The Invicta is leaving Canterbury – but where should it go?

The Invicta is leaving Canterbury for Whitstable

Canterbury City Council is consulting on whether the historic Invicta engine should be relocated to Whitstable Museum or Whitstable Harbour.

Invicta was delivered to Whitstable by sea in 1830. It ran on part of the Crab and Winkle Line between Canterbury and Whitstable where it pulled the first regular steam passenger railway in the world – as acknowledged in the Guinness Book of Records.

Its current home is the Canterbury Heritage Museum at Poor Priests’ Hospital in Stour Street, but last year city councillors agreed to move it to Whitstable and to consult residents on which of the locations they preferred.

The museum proposal would see Invicta initially displayed in the main hall, before being moved to a new central courtyard where it would be visible from Oxford Street.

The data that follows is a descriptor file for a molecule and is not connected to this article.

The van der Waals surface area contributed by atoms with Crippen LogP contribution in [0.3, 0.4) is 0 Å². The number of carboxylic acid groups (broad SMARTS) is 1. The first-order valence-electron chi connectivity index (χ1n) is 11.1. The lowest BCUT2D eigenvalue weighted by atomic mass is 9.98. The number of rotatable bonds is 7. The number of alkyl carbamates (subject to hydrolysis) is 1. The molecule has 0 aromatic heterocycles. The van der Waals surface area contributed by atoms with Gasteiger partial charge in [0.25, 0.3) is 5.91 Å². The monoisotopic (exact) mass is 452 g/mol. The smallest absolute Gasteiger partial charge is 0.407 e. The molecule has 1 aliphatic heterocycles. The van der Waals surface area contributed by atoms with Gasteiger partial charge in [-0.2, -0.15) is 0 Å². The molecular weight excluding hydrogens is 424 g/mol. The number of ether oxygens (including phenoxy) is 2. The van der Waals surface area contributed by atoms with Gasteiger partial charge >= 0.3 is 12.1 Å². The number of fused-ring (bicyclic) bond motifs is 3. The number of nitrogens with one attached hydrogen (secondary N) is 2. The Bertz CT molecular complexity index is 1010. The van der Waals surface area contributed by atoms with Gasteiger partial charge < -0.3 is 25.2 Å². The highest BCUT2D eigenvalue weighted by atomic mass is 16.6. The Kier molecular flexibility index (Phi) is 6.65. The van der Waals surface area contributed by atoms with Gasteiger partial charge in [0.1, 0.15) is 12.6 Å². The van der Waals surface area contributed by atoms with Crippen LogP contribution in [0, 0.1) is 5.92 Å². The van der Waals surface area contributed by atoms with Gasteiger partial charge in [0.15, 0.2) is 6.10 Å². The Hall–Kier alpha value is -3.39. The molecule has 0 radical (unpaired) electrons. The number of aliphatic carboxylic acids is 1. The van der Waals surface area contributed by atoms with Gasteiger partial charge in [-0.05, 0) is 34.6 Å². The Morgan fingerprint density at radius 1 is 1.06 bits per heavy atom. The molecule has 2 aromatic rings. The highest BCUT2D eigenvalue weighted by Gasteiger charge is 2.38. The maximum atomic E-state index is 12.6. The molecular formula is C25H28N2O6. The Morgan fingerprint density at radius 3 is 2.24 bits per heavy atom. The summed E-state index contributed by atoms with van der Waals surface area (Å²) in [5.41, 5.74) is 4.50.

At the harbour, the engine would be displayed on the south quay as part of a new commercial and community building.

Invicta in the 1970s when it sat in the Dane John

Cllr Neil Baker, chairman of the council’s community committee, said: “The Invicta will be moving to Whitstable – the only issue is where it will go. It’s a straight choice between two locations and we’ll be interested to see what the public prefers.”

Invicta is owned by the Transport Trust and is on loan to the council. The trust has stated it is happy with either location.

The steam locomotive was built at a cost of £635 by Robert Stephenson and Company in Newcastle-upon-Tyne in 1829.

It was retired in 1839 and put under cover at the old Canterbury North Lane station. The first locomotive to be preserved, it was then exhibited at the Golden Jubilee of the Stockton and Darlington Railway in 1875 and at the Newcastle Stephenson Centenary in 1881.

For 70 years, the train sat on a plinth in the Dane John Gardens before being moved to the museum.


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